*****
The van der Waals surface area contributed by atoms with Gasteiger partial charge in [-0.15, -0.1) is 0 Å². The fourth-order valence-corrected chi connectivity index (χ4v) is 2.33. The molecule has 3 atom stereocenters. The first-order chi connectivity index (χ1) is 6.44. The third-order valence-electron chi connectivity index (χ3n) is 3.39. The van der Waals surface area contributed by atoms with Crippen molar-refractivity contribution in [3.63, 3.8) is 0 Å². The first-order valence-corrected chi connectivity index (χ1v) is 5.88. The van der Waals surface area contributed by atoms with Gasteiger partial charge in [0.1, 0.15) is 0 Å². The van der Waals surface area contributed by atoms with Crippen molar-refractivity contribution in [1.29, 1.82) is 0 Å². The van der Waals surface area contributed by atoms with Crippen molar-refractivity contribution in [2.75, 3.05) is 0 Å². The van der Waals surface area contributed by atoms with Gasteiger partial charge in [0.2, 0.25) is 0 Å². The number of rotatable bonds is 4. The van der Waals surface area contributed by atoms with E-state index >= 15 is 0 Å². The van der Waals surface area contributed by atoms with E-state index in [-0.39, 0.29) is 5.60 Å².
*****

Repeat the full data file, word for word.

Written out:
The van der Waals surface area contributed by atoms with Gasteiger partial charge in [-0.15, -0.1) is 0 Å². The fourth-order valence-corrected chi connectivity index (χ4v) is 2.33. The molecule has 3 atom stereocenters. The first-order chi connectivity index (χ1) is 6.44. The third-order valence-electron chi connectivity index (χ3n) is 3.39. The van der Waals surface area contributed by atoms with Crippen molar-refractivity contribution in [3.63, 3.8) is 0 Å². The first-order valence-corrected chi connectivity index (χ1v) is 5.88. The van der Waals surface area contributed by atoms with Gasteiger partial charge in [0.1, 0.15) is 0 Å². The van der Waals surface area contributed by atoms with Crippen molar-refractivity contribution in [1.29, 1.82) is 0 Å². The van der Waals surface area contributed by atoms with Crippen molar-refractivity contribution in [2.75, 3.05) is 0 Å². The van der Waals surface area contributed by atoms with Gasteiger partial charge in [0.2, 0.25) is 0 Å². The number of rotatable bonds is 4. The van der Waals surface area contributed by atoms with E-state index >= 15 is 0 Å². The van der Waals surface area contributed by atoms with E-state index in [-0.39, 0.29) is 5.60 Å².